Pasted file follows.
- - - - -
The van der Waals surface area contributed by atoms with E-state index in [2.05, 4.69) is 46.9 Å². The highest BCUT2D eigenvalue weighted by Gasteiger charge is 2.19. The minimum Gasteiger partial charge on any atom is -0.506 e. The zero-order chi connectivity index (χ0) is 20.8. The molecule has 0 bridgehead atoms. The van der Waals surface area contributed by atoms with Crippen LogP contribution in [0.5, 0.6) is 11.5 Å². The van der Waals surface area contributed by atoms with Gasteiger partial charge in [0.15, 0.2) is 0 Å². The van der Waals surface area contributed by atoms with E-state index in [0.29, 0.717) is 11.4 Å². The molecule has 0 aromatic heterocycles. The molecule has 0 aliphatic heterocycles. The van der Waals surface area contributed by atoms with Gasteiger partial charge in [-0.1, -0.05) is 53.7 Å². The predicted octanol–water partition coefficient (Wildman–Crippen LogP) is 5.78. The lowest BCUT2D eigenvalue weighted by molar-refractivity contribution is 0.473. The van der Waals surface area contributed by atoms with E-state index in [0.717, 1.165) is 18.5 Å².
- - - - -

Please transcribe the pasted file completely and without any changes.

The van der Waals surface area contributed by atoms with E-state index in [2.05, 4.69) is 46.9 Å². The highest BCUT2D eigenvalue weighted by Gasteiger charge is 2.19. The minimum Gasteiger partial charge on any atom is -0.506 e. The zero-order chi connectivity index (χ0) is 20.8. The molecule has 0 bridgehead atoms. The van der Waals surface area contributed by atoms with Crippen LogP contribution in [0.5, 0.6) is 11.5 Å². The van der Waals surface area contributed by atoms with Gasteiger partial charge in [0.15, 0.2) is 0 Å². The van der Waals surface area contributed by atoms with E-state index in [0.29, 0.717) is 11.4 Å². The molecule has 0 aromatic heterocycles. The molecule has 0 aliphatic heterocycles. The van der Waals surface area contributed by atoms with Gasteiger partial charge in [-0.1, -0.05) is 53.7 Å². The predicted octanol–water partition coefficient (Wildman–Crippen LogP) is 5.78. The lowest BCUT2D eigenvalue weighted by molar-refractivity contribution is 0.473. The van der Waals surface area contributed by atoms with E-state index in [0.717, 1.165) is 18.5 Å².